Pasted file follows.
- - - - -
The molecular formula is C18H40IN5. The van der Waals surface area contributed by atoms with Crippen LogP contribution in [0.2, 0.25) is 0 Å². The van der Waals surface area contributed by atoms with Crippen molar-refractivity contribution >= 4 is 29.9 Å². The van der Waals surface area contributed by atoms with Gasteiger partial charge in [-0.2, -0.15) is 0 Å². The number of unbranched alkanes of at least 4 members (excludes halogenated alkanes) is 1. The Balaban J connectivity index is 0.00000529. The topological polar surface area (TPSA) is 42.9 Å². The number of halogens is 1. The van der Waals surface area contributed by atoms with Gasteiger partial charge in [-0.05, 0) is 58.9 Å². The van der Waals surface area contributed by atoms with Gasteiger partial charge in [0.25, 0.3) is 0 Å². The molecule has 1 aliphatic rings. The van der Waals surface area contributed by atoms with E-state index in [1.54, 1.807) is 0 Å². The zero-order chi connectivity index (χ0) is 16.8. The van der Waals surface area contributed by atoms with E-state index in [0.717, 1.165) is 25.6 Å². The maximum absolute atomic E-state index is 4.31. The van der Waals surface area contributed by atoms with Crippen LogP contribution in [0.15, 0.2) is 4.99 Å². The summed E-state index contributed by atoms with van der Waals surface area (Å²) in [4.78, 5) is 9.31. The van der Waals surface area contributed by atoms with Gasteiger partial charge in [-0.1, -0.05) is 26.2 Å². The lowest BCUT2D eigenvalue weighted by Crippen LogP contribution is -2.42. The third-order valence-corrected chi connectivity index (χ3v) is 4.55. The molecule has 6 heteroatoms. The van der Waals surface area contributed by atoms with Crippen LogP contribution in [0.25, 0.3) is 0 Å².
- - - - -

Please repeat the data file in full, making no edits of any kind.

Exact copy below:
The molecular formula is C18H40IN5. The van der Waals surface area contributed by atoms with Crippen LogP contribution in [0.2, 0.25) is 0 Å². The van der Waals surface area contributed by atoms with Crippen molar-refractivity contribution >= 4 is 29.9 Å². The van der Waals surface area contributed by atoms with Gasteiger partial charge in [-0.2, -0.15) is 0 Å². The number of unbranched alkanes of at least 4 members (excludes halogenated alkanes) is 1. The Balaban J connectivity index is 0.00000529. The topological polar surface area (TPSA) is 42.9 Å². The number of halogens is 1. The van der Waals surface area contributed by atoms with Gasteiger partial charge in [-0.05, 0) is 58.9 Å². The van der Waals surface area contributed by atoms with Gasteiger partial charge in [0.25, 0.3) is 0 Å². The molecule has 1 aliphatic rings. The van der Waals surface area contributed by atoms with E-state index in [1.54, 1.807) is 0 Å². The zero-order chi connectivity index (χ0) is 16.8. The van der Waals surface area contributed by atoms with E-state index in [0.717, 1.165) is 25.6 Å². The maximum absolute atomic E-state index is 4.31. The van der Waals surface area contributed by atoms with Crippen LogP contribution in [0.15, 0.2) is 4.99 Å². The summed E-state index contributed by atoms with van der Waals surface area (Å²) in [4.78, 5) is 9.31. The van der Waals surface area contributed by atoms with Gasteiger partial charge in [-0.1, -0.05) is 26.2 Å². The lowest BCUT2D eigenvalue weighted by Crippen LogP contribution is -2.42. The third-order valence-corrected chi connectivity index (χ3v) is 4.55. The molecule has 6 heteroatoms. The van der Waals surface area contributed by atoms with Crippen LogP contribution in [0.25, 0.3) is 0 Å².